The first reason is that debt creates an asymmetry in a relationship; gratitude arises from an asymmetry. A parent cannot truly be grateful when their children obey them (though they may say they are): this is what a child ought to do. You can be happy when your child listens to you; but to be grateful assumes that they are doing something for you that they are under no obligation to do.

And there is a second difference between debt and gratitude. Debt obligates us to a particular person or party; gratitude seems to create a universal obligation, as in the parable above––that is, gratitude, unlike debt, is superabundant.

The Superabundance of Gratitude

I say that gratitude is superabundant because, unlike debt, gratitude does not oblige me to one person alone. If, for instance, I borrow money from someone, I am not indebted to pay that amount back to everyone. Debt is still between one particular person or group and another. A particular obligation arises from a particular action. Gratitude, on the other hand, creates a universal obligation from a particular action. 

To see this, imagine if the ungrateful servant in fact forgave the first servant he came upon: do we think that his obligation is fulfilled? I suspect most of us think that, were he to come across a second servant that owed him money, he should be merciful towards that person as well. But, then, there seems to be no clear point where he has fulfilled this obligation. As I said, from the particular act of the merciful king arose a universal obligation to be merciful.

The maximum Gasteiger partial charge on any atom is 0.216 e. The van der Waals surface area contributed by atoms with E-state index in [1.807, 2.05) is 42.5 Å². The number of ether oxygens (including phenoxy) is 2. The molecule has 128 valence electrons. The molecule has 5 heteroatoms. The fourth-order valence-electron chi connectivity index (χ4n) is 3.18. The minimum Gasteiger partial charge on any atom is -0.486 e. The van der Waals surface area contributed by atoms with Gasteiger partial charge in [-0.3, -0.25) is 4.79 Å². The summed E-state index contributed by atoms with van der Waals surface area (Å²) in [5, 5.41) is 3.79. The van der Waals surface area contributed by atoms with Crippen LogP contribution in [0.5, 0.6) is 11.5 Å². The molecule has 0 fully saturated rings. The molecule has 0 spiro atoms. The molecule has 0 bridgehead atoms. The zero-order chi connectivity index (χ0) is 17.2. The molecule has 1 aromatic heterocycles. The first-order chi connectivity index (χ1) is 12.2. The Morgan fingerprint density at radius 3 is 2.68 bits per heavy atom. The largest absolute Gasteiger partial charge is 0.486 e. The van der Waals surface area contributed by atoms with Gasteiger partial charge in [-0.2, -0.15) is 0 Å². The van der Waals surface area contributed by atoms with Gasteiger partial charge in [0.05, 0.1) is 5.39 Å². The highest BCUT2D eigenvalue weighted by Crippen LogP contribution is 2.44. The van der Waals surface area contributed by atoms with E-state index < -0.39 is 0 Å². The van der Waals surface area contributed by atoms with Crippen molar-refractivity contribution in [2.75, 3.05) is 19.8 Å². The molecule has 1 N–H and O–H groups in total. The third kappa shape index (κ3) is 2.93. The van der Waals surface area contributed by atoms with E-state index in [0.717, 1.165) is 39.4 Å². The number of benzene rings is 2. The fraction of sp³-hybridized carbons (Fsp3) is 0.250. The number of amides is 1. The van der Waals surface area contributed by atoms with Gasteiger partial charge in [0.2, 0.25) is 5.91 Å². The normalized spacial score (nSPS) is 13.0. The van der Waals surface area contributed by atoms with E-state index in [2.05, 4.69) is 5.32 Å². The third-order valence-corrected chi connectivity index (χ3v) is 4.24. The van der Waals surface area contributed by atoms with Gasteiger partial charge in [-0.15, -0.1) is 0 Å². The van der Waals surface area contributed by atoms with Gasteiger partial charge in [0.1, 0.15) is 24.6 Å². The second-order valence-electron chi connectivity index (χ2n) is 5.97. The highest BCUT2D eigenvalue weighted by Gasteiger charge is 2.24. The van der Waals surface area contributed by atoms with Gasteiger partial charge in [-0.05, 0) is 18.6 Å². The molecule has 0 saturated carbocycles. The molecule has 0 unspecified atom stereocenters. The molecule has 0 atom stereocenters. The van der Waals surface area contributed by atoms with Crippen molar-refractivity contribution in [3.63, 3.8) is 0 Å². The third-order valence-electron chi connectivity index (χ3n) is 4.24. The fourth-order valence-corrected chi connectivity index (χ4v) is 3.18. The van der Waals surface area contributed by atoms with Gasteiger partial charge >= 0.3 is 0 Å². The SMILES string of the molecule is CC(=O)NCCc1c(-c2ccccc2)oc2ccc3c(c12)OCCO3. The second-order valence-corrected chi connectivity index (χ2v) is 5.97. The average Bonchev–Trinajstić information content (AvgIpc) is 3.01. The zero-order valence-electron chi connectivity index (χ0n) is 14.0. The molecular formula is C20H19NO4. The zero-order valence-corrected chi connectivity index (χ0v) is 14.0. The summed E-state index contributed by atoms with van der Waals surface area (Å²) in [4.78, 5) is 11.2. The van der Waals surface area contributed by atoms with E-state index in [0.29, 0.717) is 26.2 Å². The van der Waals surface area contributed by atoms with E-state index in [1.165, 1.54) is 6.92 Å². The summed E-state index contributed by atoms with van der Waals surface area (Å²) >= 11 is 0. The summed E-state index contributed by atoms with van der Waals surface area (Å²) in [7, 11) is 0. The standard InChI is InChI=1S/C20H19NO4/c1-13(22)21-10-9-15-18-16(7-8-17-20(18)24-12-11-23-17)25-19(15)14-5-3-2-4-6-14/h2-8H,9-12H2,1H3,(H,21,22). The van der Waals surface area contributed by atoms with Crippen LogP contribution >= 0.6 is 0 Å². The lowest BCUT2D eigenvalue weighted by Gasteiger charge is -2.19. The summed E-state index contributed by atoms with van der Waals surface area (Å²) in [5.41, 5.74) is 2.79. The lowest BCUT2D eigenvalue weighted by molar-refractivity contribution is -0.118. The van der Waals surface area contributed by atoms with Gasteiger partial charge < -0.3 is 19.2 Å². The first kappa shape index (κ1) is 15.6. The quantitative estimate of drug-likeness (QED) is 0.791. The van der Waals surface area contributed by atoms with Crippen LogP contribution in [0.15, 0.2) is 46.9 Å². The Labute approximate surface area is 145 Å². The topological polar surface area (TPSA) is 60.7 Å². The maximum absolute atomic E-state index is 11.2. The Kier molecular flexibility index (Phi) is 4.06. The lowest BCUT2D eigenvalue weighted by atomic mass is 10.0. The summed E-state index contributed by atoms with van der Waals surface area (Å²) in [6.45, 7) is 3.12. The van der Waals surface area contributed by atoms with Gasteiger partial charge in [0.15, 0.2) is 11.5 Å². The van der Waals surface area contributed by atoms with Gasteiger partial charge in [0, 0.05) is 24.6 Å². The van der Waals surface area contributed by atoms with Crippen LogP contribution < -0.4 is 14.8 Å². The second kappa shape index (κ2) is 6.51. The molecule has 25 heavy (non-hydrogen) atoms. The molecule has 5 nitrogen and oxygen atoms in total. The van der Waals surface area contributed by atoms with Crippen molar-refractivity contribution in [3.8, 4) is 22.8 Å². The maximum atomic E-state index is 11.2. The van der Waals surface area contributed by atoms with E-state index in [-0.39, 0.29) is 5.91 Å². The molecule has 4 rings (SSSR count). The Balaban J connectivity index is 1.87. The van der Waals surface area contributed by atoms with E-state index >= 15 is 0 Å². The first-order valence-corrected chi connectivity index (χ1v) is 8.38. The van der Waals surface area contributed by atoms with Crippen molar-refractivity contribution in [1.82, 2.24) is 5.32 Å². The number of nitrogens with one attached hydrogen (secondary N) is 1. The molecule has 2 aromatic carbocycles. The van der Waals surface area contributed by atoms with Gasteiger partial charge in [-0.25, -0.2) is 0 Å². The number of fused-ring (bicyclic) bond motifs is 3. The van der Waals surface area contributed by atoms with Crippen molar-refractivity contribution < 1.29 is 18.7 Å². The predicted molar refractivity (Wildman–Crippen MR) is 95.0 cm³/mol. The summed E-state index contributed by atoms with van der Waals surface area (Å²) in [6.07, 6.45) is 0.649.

The Demands of Love

Return now to Illich’s claim. For Christians, God’s particular actions towards us have created a universal obligation for us to love. Notice the similar structure between the parable of the ungrateful servant, and the love-command in John 13, as Jesus was under no obligation to show love to us, his enemies. His act of loving took place in an asymmetrical relationship. Thus, the obligation we are under to love others comes from a place of gratitude. The gospel has not opened up a radical choice; it has opened up a radical demand. The call of the foreigner or alien was not one that I could choose to answer if I heard it at all; now, it is demanded that I not only listen but respond. 

In particular, the love we are to show is agapē, or caritas as it is translated in the Vulgate. Thomas Aquinas defines caritas as amor (love) combined with benevolentia (benevolence). That is, rather than directing our wills toward what we desire, caritas means that our will is directed to achieving the other person’s good. What else could explain Jesus––the supreme Rabbi––touching his disciple’s filthy feet? Moreover, what else could explain Jesus––very God of very God––hanging bleeding from a cross for his enemies? This is the form of love––of caritas––that Jesus’ actions have obliged us to, not only for those in our family, tribe, church, race, or nation: we are obliged to desire the good of every other person we come across.

Thus, to conclude, I want to shift our thinking about obligation away from notions of law and debt, and rather to think in terms of virtue, and particularly the virtue of gratitude. But, second, we will be better or worse at loving others the better or worse we have cultivated the virtue of gratitude. Without gratitude, we fail at love, be merciful, or compassionate, and to show all of the other things we have received in such abundance.